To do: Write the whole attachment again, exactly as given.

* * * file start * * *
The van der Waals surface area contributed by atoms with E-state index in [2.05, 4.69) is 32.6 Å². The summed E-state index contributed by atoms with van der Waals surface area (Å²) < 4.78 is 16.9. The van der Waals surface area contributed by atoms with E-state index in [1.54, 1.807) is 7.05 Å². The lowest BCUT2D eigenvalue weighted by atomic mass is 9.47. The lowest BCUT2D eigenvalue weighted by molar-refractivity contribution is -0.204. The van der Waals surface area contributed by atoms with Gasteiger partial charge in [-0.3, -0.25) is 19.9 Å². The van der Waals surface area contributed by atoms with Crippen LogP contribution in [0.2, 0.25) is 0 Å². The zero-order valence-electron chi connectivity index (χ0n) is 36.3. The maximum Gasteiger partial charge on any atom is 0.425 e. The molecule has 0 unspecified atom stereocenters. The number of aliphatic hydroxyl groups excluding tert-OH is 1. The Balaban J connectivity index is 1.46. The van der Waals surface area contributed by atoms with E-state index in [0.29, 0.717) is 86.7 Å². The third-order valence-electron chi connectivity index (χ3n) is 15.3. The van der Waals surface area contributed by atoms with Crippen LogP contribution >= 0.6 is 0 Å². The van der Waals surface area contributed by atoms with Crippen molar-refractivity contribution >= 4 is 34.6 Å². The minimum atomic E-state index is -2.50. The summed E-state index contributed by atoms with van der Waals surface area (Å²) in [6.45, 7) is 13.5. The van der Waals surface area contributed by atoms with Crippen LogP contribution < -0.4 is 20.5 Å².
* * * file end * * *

The van der Waals surface area contributed by atoms with E-state index in [2.05, 4.69) is 32.6 Å². The summed E-state index contributed by atoms with van der Waals surface area (Å²) < 4.78 is 16.9. The van der Waals surface area contributed by atoms with E-state index in [1.54, 1.807) is 7.05 Å². The lowest BCUT2D eigenvalue weighted by atomic mass is 9.47. The lowest BCUT2D eigenvalue weighted by molar-refractivity contribution is -0.204. The van der Waals surface area contributed by atoms with Gasteiger partial charge in [-0.3, -0.25) is 19.9 Å². The van der Waals surface area contributed by atoms with Crippen LogP contribution in [0.2, 0.25) is 0 Å². The zero-order valence-electron chi connectivity index (χ0n) is 36.3. The maximum Gasteiger partial charge on any atom is 0.425 e. The molecule has 0 unspecified atom stereocenters. The number of aliphatic hydroxyl groups excluding tert-OH is 1. The Balaban J connectivity index is 1.46. The van der Waals surface area contributed by atoms with E-state index in [0.29, 0.717) is 86.7 Å². The third-order valence-electron chi connectivity index (χ3n) is 15.3. The van der Waals surface area contributed by atoms with Crippen LogP contribution >= 0.6 is 0 Å². The van der Waals surface area contributed by atoms with Crippen molar-refractivity contribution >= 4 is 34.6 Å². The minimum atomic E-state index is -2.50. The summed E-state index contributed by atoms with van der Waals surface area (Å²) in [6.45, 7) is 13.5. The van der Waals surface area contributed by atoms with Crippen LogP contribution < -0.4 is 20.5 Å².